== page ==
Animal abuse and antisocial behavior

Studies about offenders and criminals who started their ‘career’ with animal abuse.

chain dog vegetating in the sun despite injuries
A chained dog vegetating in the sun despite injuries is a clear case of animal cruelty.

Summarize the results of studies on the relationship between animal abuse and antisocial behavior, which range from misdemeanor and drug offenses to murdering of humans.

Murder often begins with animal cruelty

Although serial killings have been documented for centuries, little scientific attention has been paid to this important topic. Scholars have attempted to investigate the causality and motivations behind the rare phenomenon of serial killings. However, there is a paucity of research that focuses on the childhood characteristics of serial killers. Some of these studies, based on social learning theory, provide evidence of a link between animal cruelty in childhood and aggression against humans in adulthood.

The ‘Cannibal of Milwaukee,’ Jeffrey Dahmer, who dismembered seventeen people at the end of the last century, first practiced slaughtering dogs and nailing cats to trees and impaling their heads on sticks.
In the early 1970s, notorious serial killer Ted Bundy began a brutal killing spree that likely claimed more than 100 innocent victims. He admitted to murdering 36 women. About two decades earlier, Bundy had tortured defenseless dogs and cats.
Ian Brady, the ‘Moors Killer’ who tortured and killed five children in the 1960s, bragged that he killed his first cat at age 10 and later burned another cat alive, stoned dogs and cut off the heads of rabbits before going after humans.

John Wayne Gacy set turkeys on fire with gasoline-filled balloons. Albert DeSalvo stuffed helpless dogs and cats into crates and shot them with arrows. Dennis Rader, the so-called ‘BTK killer,’ hanged cats and dogs. All of these heinous crimes occurred when the killers were children.

Recent studies have also found that many school spree killers also abused animals before pointing their guns at people.
Eric Harris and Dylan Klebold, who shot up Columbine High School in the U.S., bragged to their classmates about mutilating animals. Kip Kinkel blew up cows and decapitated cats before his attack on parents and students at Thurston High School. Luke Woodham, who murdered his mother and two classmates at Pearl High School, wrote in his diary that he set his dog Sparkle on fire.

Unfortunately, animals are an easy first victim for murderers. ‘Animal abuse is often the first sign of a serious disorder in juvenile and adult murderers,’ wrote Gail F. Melson, professor of developmental studies at Purdue University.

Romania as a case study

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Photo by Julia Volk from Pexels

In one of the first university studies on the progression of animal abuse, researchers from Teesside University spoke to teenagers in Romania and found that more than eight out of ten thought it was ‘normal’ for stray animals to be abused or killed.
The teens in Romania were also found to be more likely to later attempt suicide or have suicidal thoughts than teens in Germany, the control group. Almost all of the respondents had witnessed street animals being caught in a noose, poisoned or hanged as children.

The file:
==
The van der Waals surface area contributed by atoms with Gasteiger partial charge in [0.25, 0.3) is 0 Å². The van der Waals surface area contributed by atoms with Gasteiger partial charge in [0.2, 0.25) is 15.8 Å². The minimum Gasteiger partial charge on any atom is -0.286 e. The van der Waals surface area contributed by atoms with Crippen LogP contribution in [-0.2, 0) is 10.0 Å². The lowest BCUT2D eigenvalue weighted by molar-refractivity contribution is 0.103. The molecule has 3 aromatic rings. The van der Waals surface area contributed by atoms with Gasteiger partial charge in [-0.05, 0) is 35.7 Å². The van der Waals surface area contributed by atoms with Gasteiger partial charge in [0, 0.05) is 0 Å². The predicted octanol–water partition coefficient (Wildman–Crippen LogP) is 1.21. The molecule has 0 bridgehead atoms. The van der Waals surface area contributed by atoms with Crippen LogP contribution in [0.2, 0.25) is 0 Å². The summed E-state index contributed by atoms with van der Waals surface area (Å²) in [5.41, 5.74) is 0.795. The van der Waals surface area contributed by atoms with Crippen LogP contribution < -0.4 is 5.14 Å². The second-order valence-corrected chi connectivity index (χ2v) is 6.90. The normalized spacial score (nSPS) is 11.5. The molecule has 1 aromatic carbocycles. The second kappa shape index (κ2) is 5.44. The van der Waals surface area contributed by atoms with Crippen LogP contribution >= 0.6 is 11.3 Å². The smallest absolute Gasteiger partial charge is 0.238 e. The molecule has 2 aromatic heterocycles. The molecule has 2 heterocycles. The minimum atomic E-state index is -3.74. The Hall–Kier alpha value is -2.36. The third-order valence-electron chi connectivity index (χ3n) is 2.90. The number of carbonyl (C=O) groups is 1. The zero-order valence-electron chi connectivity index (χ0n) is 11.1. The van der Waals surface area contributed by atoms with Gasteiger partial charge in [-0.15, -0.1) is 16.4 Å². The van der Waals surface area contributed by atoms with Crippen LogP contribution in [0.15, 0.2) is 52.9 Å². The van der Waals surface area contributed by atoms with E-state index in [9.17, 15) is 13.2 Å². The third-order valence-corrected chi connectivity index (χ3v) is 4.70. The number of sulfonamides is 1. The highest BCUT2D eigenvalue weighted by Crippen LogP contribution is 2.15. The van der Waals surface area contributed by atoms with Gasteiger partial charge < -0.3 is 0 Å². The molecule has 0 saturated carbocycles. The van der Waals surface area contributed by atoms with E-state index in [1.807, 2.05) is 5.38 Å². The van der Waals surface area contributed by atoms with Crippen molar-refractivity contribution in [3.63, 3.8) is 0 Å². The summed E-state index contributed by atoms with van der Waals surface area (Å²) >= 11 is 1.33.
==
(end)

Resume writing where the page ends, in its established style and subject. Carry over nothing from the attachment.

Tens of thousands of dogs live on the streets in Romania, and strays classified as ‘vermin’ are routinely rounded up and killed under a government ‘slaughter law’ to keep their numbers under control.
Attitudes that domestic violence is normal have been shown to be widespread in this country. In a 2010 Eurobarometer survey on violence against women, 36 percent of Romanians said they thought domestic violence was very common in their country and 48 percent thought it was fairly common, while 58 percent thought ‘provocative behavior’ was a cause of violence against women.

In 2017, the European Court of Human Rights fined Romania after the state failed to hold a man accountable for assaulting his wife eight times. And up to three in four parents in the country use corporal punishment.
According to research by children’s charities UNICEF and Save the Children, levels of abuse and aggression in schools, both by teachers and other children – including sexual abuse – are high.

Romania was a case study that showed what is already known as a ‘link’, but the psychology of the transition from witnessing or suffering aggression to carrying it out is a worldwide phenomenon.

In the UK, Ministry of Justice figures from 2018 show that 13 convicted murderers, 22 child rapists and 99 people guilty of child cruelty had also been convicted or cautioned for animal cruelty in the past decade. Hundreds of sex offenders and people convicted of violently assaulting others were also found guilty of animal cruelty.

And as early as 2002, an Australian study concluded, ‘Animal cruelty is a better predictor of sexual assault than previous convictions for murder, arson, or firearms offenses.’

Link between animal abuse and antisocial behavior

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Photo by Karolina Grabowska from Pexels

However, the results of another study challenge the assumption that animal abusers usually ‘transition’ from violence against animals to violence against humans. The criminal records of 153 animal abusers and 153 people in a control group were tracked and compared.

It was found that animal abusers were more likely than the others to be interpersonally violent and also more likely to commit property crimes, drug offenses, and public order offenses.
A survey of women in domestic violence shelters found that 71 percent of them had a partner who abused or threatened to abuse pets.

Thus, there was a relationship between animal abuse and a range of antisocial behaviors, rather than violence alone.